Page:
On-X® Mechanical Heart Valve Becomes First to Officially Need Lower Blood-Thinner Dose

The requirement for patients with mechanical heart valves to take routine doses of anticoagulant therapy including warfarin has hitherto been pretty much set in stone. New clinical data has been used to support a modification in the labelling claims of one such valve, the On-X® Life Technologies Inc (LTI) mechanical aortic valve, which means patients can be managed at near-normal levels.


Despite advances in heart valve technology there remains significant demand for mechanical heart valves, based on their durability compared with tissue valves. Patients under the age of 65, and especially those in their fifties, in need of a replacement heart valve, are less likely to opt for tissue valves than their mechanical equivalent because tissue valves only last between eight and sixteen years.

Yet, while mechanical valves sound like the answer, their use has always demanded significant blood thinning cocktails, which are not always well tolerated and carry with them a significant risk of bleeding. This use of thinners has been demanded because mechanical valves have less thromboresistant surfaces than tissue valves and work in a more mechanical, less natural way, causing blood flow to be more turbulent and consequently more likely to generate thrombi than a natural equivalent.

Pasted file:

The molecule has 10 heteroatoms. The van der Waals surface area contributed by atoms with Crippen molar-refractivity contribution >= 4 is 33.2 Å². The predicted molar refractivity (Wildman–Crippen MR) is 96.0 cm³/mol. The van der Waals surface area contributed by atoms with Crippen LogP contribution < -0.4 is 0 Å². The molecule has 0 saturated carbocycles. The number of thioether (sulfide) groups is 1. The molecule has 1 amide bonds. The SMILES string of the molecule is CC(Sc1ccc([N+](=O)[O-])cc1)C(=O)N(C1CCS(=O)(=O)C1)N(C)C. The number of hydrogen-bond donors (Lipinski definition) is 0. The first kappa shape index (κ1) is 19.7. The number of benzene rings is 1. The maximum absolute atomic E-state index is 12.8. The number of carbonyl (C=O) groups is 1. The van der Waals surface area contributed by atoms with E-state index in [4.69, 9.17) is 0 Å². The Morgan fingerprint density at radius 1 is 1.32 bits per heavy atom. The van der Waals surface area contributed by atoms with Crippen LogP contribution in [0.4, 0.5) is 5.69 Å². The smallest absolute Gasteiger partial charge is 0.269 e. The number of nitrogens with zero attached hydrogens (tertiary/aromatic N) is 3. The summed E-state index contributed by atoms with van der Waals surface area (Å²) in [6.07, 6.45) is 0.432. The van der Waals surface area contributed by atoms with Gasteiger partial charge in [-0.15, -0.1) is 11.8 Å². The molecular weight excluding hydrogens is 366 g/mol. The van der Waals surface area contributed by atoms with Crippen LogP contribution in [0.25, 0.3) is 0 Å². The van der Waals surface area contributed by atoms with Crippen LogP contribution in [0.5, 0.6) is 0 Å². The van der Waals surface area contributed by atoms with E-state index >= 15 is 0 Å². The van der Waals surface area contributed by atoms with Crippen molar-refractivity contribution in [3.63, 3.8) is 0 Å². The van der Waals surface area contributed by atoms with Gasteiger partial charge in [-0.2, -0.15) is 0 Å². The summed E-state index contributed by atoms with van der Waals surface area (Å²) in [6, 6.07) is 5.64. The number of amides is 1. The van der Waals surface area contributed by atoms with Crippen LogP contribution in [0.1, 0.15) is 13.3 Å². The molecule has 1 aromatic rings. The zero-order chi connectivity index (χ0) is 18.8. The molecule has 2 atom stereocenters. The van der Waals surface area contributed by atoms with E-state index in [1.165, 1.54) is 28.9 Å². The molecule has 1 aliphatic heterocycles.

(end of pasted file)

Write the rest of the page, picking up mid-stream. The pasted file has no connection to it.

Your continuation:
So, what the clever folk at On-X are claiming lies beneath their new-found claims of thromboresistance are a couple of characteristics. Firstly their proprietary medical grade carbon technology, so-called On-X pure pyrolytic carbon has a claimed, particularly thromboresistant surface. And secondly, by virtue of its comparatively high strength, it has enabled the company to make significant valve design changes that have resulted in a prosthesis that acts more like a natural valve in its treatment of blood. The valve seemingly avoids the turbulence and blood damage commonly produced by other mechanical heart valve prostheses and with that comes a reduced potential for life-threatening blood clots, with the consequent reduction in anticoagulation.

Physician comments

“I think this is a potential game-changing, paradigm-shifting opportunity in clinical cardiac medicine and in valve disease in general,” said Mohan Sathyamoorthy, M.D., cardiologist. “I think the really exciting aspect is the potential to reduce anticoagulation burden.”

Company comments

“On-X is the first prosthetic heart valve designed to combine the durability of a mechanical valve with the reduced complication rates of tissue valves,” said Jack Bokros, Ph.D., On-X LTI’s founder.

Link to Cardiodevicenews item here.

Source: On-X Life Technologies, Inc., Business Wire


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